As the details emerge on California Gov. Arnold Schwarzenegger's proposed budget, you might have the impression that the fiscal affairs of the golden state are once again in order that the river of red ink, deficits off into the foreseeable future has all but evaporated. Sadly, this couldn't be farther from the truth.
Certainly the governor does deserve some credit for his latest budget. For instance, Schwarzenegger's plan includes changes to state welfare payments similar to successful federal welfare reforms. His budget also honors the public's desire to see sales taxes on gasoline purchases directed toward improving our roads and puts on indefinite hold a massive general obligation bond to construct a questionable high-speed rail system.
But beyond that the budget begins to enter a sort of fantasy world characterized by rosy assumptions, undue optimism, and an utter disregard for the reform agenda that propelled him into office.
Fiscal conservatives are facing the sad truth that the governor they supported has actually increased state spending more than the governor they ousted. Since Schwarzenegger assumed office, general fund spending has increased by an astonishing 31 percent. As Sen. Tom McClintock reports, Schwarzenegger's annual rate of spending increase has been 7.9% compared with Davis' 7.1%. On top of that, the state's debt service, the percentage of the state budget dedicated to just paying off debt, will increase to 8 percent next year, up from 3 percent only three years ago, and will ratchet up more in coming years as more bonds are approved.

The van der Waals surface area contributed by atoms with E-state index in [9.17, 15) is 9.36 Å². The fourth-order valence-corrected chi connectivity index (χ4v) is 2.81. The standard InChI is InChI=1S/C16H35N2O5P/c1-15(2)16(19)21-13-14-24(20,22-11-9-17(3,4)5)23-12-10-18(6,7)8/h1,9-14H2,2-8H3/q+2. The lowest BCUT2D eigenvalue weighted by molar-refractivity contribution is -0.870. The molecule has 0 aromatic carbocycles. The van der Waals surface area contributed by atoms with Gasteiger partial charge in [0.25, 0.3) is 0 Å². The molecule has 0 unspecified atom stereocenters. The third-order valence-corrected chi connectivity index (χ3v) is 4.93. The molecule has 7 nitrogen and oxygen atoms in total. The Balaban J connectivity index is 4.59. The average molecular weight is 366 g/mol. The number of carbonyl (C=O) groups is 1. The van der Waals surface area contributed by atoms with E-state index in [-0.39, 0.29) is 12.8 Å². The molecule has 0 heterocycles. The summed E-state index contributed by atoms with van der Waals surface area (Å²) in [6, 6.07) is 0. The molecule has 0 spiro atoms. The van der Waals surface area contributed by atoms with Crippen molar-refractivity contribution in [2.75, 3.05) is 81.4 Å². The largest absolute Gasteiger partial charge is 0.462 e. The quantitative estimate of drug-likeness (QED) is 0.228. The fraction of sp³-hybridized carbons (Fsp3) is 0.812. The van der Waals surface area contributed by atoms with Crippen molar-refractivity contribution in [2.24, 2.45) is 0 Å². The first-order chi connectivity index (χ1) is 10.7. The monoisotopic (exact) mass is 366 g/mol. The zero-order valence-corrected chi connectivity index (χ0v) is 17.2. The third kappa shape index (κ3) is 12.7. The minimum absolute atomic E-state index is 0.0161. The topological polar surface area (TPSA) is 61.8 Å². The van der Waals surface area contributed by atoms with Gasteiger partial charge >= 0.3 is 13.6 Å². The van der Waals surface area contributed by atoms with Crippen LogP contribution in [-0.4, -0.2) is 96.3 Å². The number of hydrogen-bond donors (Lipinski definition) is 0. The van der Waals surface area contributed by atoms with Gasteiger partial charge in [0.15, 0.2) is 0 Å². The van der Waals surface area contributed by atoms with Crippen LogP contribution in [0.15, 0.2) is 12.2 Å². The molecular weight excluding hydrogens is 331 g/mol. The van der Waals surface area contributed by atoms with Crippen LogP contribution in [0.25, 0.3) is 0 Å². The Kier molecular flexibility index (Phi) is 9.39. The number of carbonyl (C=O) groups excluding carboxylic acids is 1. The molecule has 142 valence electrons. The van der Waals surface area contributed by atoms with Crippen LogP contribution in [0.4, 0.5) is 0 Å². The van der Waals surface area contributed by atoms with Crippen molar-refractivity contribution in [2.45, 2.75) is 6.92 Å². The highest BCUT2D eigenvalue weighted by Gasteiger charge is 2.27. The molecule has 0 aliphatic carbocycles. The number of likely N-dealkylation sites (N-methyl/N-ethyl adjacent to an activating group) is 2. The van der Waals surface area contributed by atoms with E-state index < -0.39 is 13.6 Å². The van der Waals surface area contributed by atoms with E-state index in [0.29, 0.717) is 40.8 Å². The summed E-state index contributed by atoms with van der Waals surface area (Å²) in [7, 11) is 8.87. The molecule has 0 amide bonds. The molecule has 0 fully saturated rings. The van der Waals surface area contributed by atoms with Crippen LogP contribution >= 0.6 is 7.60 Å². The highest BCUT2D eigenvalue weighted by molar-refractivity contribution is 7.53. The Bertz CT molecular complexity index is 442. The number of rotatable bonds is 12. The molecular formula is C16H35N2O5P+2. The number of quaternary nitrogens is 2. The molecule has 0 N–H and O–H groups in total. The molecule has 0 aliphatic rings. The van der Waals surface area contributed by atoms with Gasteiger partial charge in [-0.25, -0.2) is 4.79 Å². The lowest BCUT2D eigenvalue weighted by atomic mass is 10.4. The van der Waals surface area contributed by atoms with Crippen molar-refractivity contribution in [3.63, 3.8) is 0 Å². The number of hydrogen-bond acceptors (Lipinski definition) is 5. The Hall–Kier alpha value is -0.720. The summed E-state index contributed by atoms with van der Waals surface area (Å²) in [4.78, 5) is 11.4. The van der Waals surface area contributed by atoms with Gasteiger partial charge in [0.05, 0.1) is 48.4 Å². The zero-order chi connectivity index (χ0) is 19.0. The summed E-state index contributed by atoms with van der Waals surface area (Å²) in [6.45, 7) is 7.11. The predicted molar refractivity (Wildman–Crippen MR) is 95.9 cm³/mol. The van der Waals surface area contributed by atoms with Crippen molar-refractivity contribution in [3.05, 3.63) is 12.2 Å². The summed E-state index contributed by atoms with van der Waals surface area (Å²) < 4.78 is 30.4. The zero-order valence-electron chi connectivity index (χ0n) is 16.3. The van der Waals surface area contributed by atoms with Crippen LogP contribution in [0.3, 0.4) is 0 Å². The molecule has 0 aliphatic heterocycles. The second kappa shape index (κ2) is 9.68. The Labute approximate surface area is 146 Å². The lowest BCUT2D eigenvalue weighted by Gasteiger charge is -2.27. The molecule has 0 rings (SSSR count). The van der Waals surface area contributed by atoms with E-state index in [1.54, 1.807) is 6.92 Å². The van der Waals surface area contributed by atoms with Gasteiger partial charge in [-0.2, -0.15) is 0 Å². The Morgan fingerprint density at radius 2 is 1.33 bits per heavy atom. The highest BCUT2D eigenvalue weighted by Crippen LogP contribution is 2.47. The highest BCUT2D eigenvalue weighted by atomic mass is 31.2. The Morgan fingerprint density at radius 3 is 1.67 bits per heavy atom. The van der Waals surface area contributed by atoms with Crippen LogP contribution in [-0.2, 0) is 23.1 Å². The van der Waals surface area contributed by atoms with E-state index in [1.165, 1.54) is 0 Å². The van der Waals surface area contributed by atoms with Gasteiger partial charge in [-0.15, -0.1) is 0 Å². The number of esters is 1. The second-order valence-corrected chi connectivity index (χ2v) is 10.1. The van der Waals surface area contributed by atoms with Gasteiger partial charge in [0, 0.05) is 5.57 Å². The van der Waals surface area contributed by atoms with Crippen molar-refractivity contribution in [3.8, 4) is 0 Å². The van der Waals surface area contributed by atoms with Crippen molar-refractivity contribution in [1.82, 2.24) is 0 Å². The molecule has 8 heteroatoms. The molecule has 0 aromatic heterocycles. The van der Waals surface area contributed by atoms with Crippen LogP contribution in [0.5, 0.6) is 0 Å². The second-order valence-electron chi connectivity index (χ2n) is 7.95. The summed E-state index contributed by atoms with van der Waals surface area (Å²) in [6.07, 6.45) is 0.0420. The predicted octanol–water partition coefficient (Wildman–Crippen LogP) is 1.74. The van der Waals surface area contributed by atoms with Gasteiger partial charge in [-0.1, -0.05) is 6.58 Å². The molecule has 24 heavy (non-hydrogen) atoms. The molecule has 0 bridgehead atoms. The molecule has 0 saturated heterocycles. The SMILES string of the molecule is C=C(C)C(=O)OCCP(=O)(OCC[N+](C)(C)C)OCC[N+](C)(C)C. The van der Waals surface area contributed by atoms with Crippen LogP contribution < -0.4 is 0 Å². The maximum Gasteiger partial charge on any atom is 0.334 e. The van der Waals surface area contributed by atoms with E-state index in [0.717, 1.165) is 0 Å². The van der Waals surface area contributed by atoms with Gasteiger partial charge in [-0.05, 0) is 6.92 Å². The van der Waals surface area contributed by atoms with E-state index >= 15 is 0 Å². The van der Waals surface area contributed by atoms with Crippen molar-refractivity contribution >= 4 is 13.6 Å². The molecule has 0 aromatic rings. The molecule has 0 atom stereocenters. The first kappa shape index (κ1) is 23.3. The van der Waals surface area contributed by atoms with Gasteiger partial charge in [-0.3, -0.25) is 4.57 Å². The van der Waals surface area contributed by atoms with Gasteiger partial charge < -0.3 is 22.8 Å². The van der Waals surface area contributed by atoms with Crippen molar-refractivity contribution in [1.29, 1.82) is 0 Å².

A good starting point for a budget is balancing expected revenue changes with expected expenditure changes. Rose-colored glasses are all the rage in Sacramento these days, and the proposed budget relies on optimistic revenue projections rather than confronting increasing spending. With payments on the state debt increasing dramatically, a smart budget would look to match that increase with billions in cuts to match. The last decade of state budgets have taught us that revenue growth simply won't keep up with a spendthrift legislature.
But the raw numbers do not tell the entire story of this budget proposal, which is laced with optimistic projections about future revenues. For instance, the Schwarzenegger's budget is built upon rosy revenue assumptions that have already begun to unravel.
Recent tax revenue numbers reveal that personal income tax payments are already a billion lower than what was anticipated in crafting the budget plan. These personal income tax figures are often seen as a harbinger of things to come at the April tax filing deadline and led Legislative Analyst Elizabeth Hill to call the news "an early warning sign that we want to be really cautious."
Not only does the budget not heed this caution, but the governor's budget also makes a number of other optimistic assumptions about state revenues. For one, Schwarzenegger is already banking on $500 million if the legislature approves a series of compacts that he has negotiated to expand gaming at Indian Casinos in Southern California. This proposal, which would allow Indian-operated casinos to add 22,500 new slot machines to their facilities for a share of the revenue, has been greeted by skepticism. The Legislative Analyst's Office has cautioned that little supporting evidence has been provided by the administration to justify this revenue estimate and the question remains if the legislature will even adopt the compacts.